As indicated, base 45 is generally rectangular and has a narrow dimension (up and down in FIG. 12) for insertion into dove-tailed keyway 42 as shown in FIG. 12 and has a longer dimension (generally horizontally in FIG. 12) to lock inside of the lips of dove-tailed keyway 42 as shown in FIG. 13. The diagonal dimension is even longer (generally up and down in FIG. 15 which Figure is intermediate the FIG. 12 and FIG. 13 positions of base 45). The lips of keyway 42 are somewhat distorted as base 45 turns between unlocked and locked positions. To facilitate this turning, latching action, two opposite corners 51, 53 are substantially curved or radiused. Corner 51 is radiused more generously than corner 53, whereby base 45 generally pivots about corner 53 and whereby arm 46 keeps bearing against stake 50 as clamp 44 is rotated by handle 49 to the FIG. 13 position wherein stake 50 can be clamped against the adjacent wall of extrusion 40.
The interior of connectors 12 have reinforcing walls 60 which may form a grid pattern.
Connectors 62 for use with extrusions 40 can be similar to connectors 12 as to the structure for locking and unlocking adjacent connectors. Extending in the direction of extrusion 40 are two end rectangular walls 66 and a center hollow square wall 68.
Extrusion 40 is extruded with a pair of lateral internal walls 70 thereby dividing the interior of the hollow extrusion into a pair of generally rectangular end passages 72 into which rectangular walls 66 fit and a central passage 74 into which square wall 68 fits. The assembly can be secured together by a staple 80 extending through extrusion 40 and into connector 62. End wall 82 of connector 62 can be of single wall thickness, rather than having considerable thickness as in connectors 12. The thickness of connectors 12 is to accommodate bosses 20 beyond the plane of the ends of wood forms 10. Bosses 20 can be accommodated within rectangular walls 66 that extend into end passages in extrusion 40, in the case of connectors 62
The preceding description has been mostly in terms of the use of the invention for concrete forms. It has other applications, however, such as permanent and temporary fencing used for corrals, landscaping, etc.; in backdrops in the theater and stage industry; other uses in the construction industry, etc. Connectors 12 might be used for temporary positioning or permanent joinder of wooden members, including use of one connector at the end of a piece of lumber and the other at the side of a piece of lumber.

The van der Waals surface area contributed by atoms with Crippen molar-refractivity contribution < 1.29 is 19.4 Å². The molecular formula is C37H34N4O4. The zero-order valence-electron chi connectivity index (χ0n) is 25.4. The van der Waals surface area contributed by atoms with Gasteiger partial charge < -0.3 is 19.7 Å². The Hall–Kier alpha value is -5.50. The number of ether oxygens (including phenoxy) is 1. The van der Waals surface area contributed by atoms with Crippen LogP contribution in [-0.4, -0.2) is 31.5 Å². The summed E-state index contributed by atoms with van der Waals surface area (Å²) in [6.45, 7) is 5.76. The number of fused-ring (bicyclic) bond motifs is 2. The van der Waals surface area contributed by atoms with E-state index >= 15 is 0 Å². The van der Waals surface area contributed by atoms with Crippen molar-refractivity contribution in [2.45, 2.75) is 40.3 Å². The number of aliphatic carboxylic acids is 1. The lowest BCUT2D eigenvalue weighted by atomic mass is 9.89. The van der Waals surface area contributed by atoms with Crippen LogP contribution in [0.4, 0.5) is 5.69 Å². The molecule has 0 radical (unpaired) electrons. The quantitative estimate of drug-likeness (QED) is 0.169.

Compared with wood forms, extrusions 40 are much more durable, easier and faster to use, more versatile, and more economical to purchase and use.
Extrusions 40 are made of a blend of high and low density polyethylene that gives it an extremely long life in the field. Unlike wood forms, extrusions 40 are impervious to all chemicals. Wood forms become dry and brittle after being subjected to the high concentration of lime present in concrete and must be protected through the application of expensive form oil. My plastic extrusions will not absorb the water and lime released by the concrete as it sets. Wood forms do absorb water and lime, causing them to warp and become brittle. This warpage is reduced, again, only through the application of expensive form oil.
After several uses, even with the application of form oil, wood forms will still crack, warp and splinter. My plastic extrusions 40 will not dry out and, therefore, will retain shape and surface for a much greater time.
The nail holes put into wood forms when attaching stakes to hold them in place also have a tendency to accelerate the splintering and cracking process described above.
With my plastic extrusions 40, the stakes are clamped to the form, eliminating the nailing problem. Where the ends of wood forms are butted together, they must be either toe-nailed together or have an additional wooden brace nailed to them. This causes the ends of the forms to be very quickly splintered and damaged. In face, most often the ends of the forms have to be trimmed before they can be reused. With my plastic extrusion 40, the forms are joined together with connectors 62 that fit into the end of each form, completely eliminating damage to the ends of the forms.
If wood forms are not stacked straight between uses they will warp permanently, making them unusable Since, my extrusions 40 will not take a permanent warp, even poor stacking will not make them unusable. Merely laying them flat again for a few minutes will cause them to straighten out.